12 Bizarre Aspects of Every Day Life In Ancient Viking Culture
Whether your name was Snorri or Erik, your daily life as a Viking was a meat-filled, chess-playing, human-sacrificing experience. Contrary to what you might think, daily life for Vikings didn't always involve going out to sea or violently conquering new lands. In fact, these Nordic seamen and their families had to keep up a certain lifestyle back at home.
What was it like to be a Viking? If you were a man, you would farm by day, sleep in one big room with your entire family (and your goats) at night, and occasionally pop over to the local chieftan's longhouse for a feast with some lovely honey mead. If you were a woman, you were in charge of keeping the domestic side of things running smoothly. But don't worry if your marriage didn't work out - you were probably able to divorce your husband, even if the practice wasn't common. Vikings of both sexes went about on skis in the winter and the literati jotted notes in runes - maybe recording their brutal slavery practices. It's shocking, but such was Viking life.
Read on to discover more about Viking daily life.
- Photo: Johan Peter Raadsig / Wikimedia Commons / Public Domain
They Kept Slaves And Practiced Human Sacrifice
The Vikings captured prisoners on their many sea raids and brought them home to Scandinavia, turning them into slaves called thralls. The warriors sailed across Europe, from Spain to Byzantium, and raided these lands, perhaps in part to traffic women in an elaborate slavery network. Archaeological sites have yielded numerous iron slave collars; there's also evidence for plantations populated by thralls in Sweden.
Clearly, human life was hardly sacrosanct to the Vikings, but apparently they regarded it highly enough to sacrifice it to their gods. Christian chroniclers recount horrific slaughters of victims, while numerous ritual mass burials have been discovered across Scandinavia. The bodies contained in them had likely been placed there for religious purposes.
Dead Men Were Put On Boats And Set On Fire
Viking warriors, renowned sailors that they were, got pretty epic cremations. A corpse would be put on a ship, ranging in size from a rowboat to a warship. Along with them went important items that they'd need in the next life, like jewelry, their animals, and weapons. The boat was then set on fire - probably while still on land - so that the man would go to the afterlife in a blaze of glory. Most of these ship burials were for men, although a few ladies got this honor.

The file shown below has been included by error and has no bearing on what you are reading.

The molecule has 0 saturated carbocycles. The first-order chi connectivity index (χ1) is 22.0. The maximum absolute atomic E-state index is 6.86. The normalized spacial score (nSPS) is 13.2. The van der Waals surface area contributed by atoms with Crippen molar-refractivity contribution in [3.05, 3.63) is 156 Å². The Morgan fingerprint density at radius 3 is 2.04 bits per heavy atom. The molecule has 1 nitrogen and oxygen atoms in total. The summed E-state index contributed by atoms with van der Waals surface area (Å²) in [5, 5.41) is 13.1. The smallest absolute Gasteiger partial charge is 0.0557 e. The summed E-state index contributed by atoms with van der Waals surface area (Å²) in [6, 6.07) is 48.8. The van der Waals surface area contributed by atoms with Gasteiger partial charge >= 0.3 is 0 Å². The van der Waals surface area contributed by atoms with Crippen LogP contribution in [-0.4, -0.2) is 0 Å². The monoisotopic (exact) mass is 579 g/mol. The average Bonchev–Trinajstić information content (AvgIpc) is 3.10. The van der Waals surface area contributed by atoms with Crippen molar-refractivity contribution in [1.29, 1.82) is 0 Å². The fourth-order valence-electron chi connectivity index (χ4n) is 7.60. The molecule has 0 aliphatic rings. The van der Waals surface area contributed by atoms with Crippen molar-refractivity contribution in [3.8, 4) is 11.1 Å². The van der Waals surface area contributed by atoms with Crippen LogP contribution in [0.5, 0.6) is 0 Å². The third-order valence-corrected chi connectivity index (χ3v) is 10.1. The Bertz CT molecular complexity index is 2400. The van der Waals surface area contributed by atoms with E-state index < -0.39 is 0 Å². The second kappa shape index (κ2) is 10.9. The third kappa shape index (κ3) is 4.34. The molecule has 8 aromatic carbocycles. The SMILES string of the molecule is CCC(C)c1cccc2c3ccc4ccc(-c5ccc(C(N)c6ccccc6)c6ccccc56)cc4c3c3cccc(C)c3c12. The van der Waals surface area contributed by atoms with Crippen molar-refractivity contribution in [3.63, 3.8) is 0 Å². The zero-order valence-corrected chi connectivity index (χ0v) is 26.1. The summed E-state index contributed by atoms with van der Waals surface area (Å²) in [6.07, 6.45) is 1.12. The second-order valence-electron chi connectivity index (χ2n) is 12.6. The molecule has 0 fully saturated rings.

Sadly, the "grave goods" put on these burning boats often included slaves. The Vikings ran a slave economy, and high-status individuals would often have had their human attendants killed and sent to the afterlife with them.
They Got Around By Skiing, Sledding, Or Skating
Winters got quite frigid in Scandinavia, and the ground would freeze over. How would the Vikings hunt, or even manage to get around? Simple: they slid on top of the ice. More than one hundred skis made of pine wood have been found and preserved in northern bogs.
Skates were also popular, and crafted from the bones of moose or horses. Sledges have also been found in the graves of high-status Viking women.
They Wore Reverse Mullets
When the Vikings hit England, they were notable for their unique hairstyle. They wore a sort of reverse mullet, keeping it long and shaggy in the front and clipped short in the back. The Church wasn't too fond of this style, which was echoed by the Normans who invaded England (they were also descended from Vikings).
- Photo: Udo Schröter / Wikimedia Commons / CC BY-SA 3.0
Humans And Animals Lived Together In One Room
Viking houses usually consisted of just one big room, which humans and animals alike shared. If you were lucky, that one-room house might be split in two, so you and your family could sleep next to, but not underneath, the hooves of your sheep.
As time went on, richer Vikings got bigger homes with more space - meaning they had more room for food, livestock, and people. The largest single room, the "longhouse," would be a hall with a hearth and cooking pit.
Women Could Divorce Their Husbands
Women did not have it easy in the pre-modern society, but they did have some rights. They ran households, kept the larder stocked, wove and mended sails, and were also bosses of their own families.
While laws were written by men for men, they did allow women to divorce their husbands in a relatively simple process.